I'm glad they feel comfortable with me and everything, but a line has to be drawn.  Boundaries must be established!  I love them all dearly, but how hard is it to grab a napkin?

Another thing I never thought I would say as a parent: 'Do I look like a paper towel to you?'

Friday, January 20, 2012

No One Said It Would Be Easy ('No One Said It Would Be So Hard' - thank you, Coldplay)

"It's lucky for you that I have more things to do in the morning than you do,"  my son remarked casually, after complaining that he has to feed our cat.

I fell over in shock.  At least, I think I fell over, but I was in too much shock to be certain.

I guess this is where the egocentricity thing comes in with children.  I opened my mouth but it took awhile for the words to march out, because they were in shock too.

I finally stammered, "You get up, eat the breakfast I make for you, put on the clothes I have washed for you and set out for you, pack the lunch I have made for you and the agenda I have signed for you, which may or may not contain cheques I have signed for the school as well as forms I have had to fill out."  And that's only for one hour in the morning!  And you're only one of my children!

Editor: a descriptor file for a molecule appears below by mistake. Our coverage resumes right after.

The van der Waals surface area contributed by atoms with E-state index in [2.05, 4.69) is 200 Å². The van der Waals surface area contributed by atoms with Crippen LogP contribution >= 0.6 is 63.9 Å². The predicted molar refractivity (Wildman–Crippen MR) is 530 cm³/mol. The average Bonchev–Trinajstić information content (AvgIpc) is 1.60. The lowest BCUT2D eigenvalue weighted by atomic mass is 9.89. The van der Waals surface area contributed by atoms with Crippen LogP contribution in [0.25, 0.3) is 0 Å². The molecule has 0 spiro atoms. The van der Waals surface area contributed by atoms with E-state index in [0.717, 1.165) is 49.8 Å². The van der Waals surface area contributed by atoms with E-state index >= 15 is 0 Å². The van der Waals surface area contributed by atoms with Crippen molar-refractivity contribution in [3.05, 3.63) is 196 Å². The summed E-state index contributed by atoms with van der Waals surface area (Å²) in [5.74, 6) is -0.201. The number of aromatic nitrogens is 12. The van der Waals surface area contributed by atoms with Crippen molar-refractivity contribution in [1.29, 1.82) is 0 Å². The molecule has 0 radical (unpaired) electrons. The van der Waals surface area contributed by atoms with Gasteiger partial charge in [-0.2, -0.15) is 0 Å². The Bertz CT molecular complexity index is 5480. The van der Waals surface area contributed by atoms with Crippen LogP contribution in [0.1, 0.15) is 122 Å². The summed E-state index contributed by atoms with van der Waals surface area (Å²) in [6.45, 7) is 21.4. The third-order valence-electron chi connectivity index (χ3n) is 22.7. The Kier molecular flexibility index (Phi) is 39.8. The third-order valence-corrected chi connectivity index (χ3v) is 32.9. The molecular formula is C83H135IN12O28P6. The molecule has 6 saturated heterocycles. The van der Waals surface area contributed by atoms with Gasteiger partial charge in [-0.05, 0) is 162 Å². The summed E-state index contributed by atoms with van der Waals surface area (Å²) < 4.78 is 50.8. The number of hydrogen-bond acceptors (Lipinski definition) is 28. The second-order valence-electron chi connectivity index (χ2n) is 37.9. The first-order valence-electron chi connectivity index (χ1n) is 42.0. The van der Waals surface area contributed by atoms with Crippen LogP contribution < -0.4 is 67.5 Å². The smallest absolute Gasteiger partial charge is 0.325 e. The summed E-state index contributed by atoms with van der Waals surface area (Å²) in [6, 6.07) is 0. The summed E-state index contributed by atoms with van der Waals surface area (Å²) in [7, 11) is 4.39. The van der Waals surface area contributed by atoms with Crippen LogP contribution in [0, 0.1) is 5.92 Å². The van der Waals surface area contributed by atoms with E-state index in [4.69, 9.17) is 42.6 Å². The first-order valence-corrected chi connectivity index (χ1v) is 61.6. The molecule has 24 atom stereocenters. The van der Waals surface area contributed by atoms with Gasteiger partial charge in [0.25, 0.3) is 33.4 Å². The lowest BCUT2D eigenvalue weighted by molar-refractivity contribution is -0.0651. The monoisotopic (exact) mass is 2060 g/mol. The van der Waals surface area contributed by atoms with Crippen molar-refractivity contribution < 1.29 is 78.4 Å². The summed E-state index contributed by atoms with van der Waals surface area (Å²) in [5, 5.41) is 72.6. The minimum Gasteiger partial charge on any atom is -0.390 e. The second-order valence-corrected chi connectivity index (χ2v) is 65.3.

It's too bad that as humans we have to make the same mistakes over and over.  I know that's how we learn.

But I'm having the same arguments and issues with my children that I remember my parents having with me.  The 'Who left the apple core on the table?'  The 'How can you walk by the stuff to go up the stairs?'  The 'Stop leaving your laundry on the floor!'  (Oh, sorry, that's my husband.) 

Full disclosure: I leave my laundry on the floor too.  I've decided that if I can't beat them I'll join them.  Works great for the whole house atmosphere thing, but that's another post.

And it's funny, because as I'm telling my children all these things I'm also forgiving them, because I remember I did it too and I didn't mean anything by it; I was still just focused on having fun and learning and I didn't mean to annoy my parents.  But as parents we still have to teach our children.  We don't want them to grow up and be uncivilized.